I saw it written on a scrap of paper, and taped to one of the MTA system maps inside subway cars: “youtube NYPD in action in gravesend.” I made a note to check it later, and went on with my day.1 When I finally got a chance to look, this is what I found:


Clearly, I wasn’t the first to search for this. I clicked through to the first result, and found this:

I’m not sure what I’m supposed to be seeing here. Is it the cop apparently kicking the suspect in the opening seconds? Is it the yelling? Is it supposed to be police misconduct? Documentary realism? What?

The comments suggest I’m not the only person to come to this video via a note. A few commenters mention stickers saying to watch the video, too, so apparently someone wants news of this video out there.

But that a note affixed to a subway should draw users gave me some pause. The note didn’t feature a url, so anyone hoping to view the video would have to search. Based on the comments on the site, people didn’t have any trouble doing that.

Beyond that, though, the note suggested how increasingly we let Google (et al.) intermediate our experiences on the internet. Instead of navigating to something, we type what we’re looking for in the search bar. This goes doubly so on mobile, where entering the correct url is more cumbersome than when full keyboards are available.

This reminded me of one of the more interesting footnotes to come out of the Google/RapGenius dustup. In an interview with the Combat Jack Show, the Rap Genius folks recounted how after Google stopped showing the site in rankings, people took to Twitter to remark on how the site had been “shut down.”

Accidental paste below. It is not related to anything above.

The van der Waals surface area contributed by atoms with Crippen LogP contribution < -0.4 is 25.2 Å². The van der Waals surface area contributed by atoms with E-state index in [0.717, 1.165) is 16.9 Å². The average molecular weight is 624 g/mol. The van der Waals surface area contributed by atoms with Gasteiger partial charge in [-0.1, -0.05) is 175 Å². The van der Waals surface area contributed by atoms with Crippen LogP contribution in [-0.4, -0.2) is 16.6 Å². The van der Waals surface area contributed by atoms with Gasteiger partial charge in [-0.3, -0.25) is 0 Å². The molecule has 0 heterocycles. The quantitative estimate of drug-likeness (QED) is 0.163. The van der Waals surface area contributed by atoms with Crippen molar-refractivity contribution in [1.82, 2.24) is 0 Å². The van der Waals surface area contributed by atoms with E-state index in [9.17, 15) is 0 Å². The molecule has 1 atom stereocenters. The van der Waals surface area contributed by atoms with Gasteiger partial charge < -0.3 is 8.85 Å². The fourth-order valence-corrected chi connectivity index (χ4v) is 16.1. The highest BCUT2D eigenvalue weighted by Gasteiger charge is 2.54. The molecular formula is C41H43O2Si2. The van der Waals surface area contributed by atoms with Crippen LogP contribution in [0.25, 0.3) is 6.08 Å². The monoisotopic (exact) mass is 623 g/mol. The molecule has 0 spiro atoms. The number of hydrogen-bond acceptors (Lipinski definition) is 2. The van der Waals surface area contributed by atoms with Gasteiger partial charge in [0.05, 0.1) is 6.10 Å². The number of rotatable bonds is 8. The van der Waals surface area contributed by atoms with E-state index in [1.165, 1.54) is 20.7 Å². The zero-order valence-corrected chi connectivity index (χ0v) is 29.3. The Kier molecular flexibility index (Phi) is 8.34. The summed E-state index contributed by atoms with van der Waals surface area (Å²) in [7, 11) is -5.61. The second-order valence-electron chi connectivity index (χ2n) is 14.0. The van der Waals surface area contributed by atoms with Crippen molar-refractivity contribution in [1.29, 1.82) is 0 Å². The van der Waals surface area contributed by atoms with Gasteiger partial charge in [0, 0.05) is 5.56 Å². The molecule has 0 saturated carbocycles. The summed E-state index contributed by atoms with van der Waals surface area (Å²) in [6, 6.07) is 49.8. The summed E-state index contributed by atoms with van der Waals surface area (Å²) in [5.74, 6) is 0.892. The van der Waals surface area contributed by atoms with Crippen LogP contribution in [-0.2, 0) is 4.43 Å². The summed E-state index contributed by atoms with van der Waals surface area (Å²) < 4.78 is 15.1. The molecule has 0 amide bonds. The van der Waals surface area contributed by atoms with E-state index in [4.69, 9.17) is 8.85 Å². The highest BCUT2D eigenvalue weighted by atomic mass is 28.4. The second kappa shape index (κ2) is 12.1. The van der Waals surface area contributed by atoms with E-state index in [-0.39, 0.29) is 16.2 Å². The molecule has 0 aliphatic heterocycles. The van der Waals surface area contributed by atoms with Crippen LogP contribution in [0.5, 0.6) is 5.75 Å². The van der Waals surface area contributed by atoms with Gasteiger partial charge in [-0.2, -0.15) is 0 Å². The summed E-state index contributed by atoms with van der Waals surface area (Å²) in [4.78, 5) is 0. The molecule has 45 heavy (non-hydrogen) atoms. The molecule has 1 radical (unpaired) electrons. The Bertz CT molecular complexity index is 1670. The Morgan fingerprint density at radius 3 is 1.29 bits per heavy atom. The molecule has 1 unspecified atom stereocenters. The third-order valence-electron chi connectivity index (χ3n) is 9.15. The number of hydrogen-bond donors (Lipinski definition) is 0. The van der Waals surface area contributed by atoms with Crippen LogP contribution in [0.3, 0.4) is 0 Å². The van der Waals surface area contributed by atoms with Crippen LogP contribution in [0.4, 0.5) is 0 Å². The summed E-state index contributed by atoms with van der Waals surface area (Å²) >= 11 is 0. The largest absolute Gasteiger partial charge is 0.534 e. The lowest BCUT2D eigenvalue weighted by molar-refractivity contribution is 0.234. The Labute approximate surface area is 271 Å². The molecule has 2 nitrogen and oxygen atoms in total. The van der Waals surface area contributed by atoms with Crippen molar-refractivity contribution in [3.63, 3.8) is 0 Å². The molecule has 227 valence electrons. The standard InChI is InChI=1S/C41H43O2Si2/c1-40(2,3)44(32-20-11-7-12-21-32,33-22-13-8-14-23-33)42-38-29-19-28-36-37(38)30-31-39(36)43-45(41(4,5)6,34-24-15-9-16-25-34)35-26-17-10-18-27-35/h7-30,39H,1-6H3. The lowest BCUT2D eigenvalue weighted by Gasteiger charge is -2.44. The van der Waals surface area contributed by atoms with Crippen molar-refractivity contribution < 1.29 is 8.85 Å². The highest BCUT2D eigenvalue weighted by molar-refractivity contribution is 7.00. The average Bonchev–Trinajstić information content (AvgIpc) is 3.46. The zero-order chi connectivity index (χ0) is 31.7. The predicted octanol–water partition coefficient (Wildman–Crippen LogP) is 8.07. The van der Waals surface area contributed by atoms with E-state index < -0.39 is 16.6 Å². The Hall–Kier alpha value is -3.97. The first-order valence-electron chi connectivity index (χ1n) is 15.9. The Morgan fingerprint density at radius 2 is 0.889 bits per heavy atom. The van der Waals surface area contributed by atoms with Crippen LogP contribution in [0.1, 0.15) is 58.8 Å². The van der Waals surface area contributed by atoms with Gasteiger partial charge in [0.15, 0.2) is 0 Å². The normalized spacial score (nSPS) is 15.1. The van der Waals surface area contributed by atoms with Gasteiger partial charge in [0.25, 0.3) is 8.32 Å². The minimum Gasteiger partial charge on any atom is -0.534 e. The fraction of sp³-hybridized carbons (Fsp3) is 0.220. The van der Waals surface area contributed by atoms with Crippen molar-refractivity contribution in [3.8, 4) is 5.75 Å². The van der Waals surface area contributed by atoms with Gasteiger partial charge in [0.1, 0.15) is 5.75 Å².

Using Google to get to a site has become, for some, the only way to get there. That’s a little scary, even if you don’t live in China.

Google’s so extended its reach that it has, for many, become the internet.2</sup> In the way we laughed in the ’90s about those who thought AOL was the internet, there’s a new way for people to never see beyond certain boundaries. In this sense, even though the note had effectively directed me to find the video, I couldn’t help but feel it was an oddly futile cry.

  1. I considered taking a quick picture, but though the better, lest it be mistaken for a creepshot of the woman sitting by the map. 

  2. One of the most affecting themes in Thomas Pynchon’s recent Bleeding Edge was the sense that before the internet had been largely indexed, it represented incipient possibility, and that this possibility was lost once Google arrived on the scene. It was a variation on one of Pynchon’s trademark themes of entropy and progress and loss, but damned if it didn’t hit home.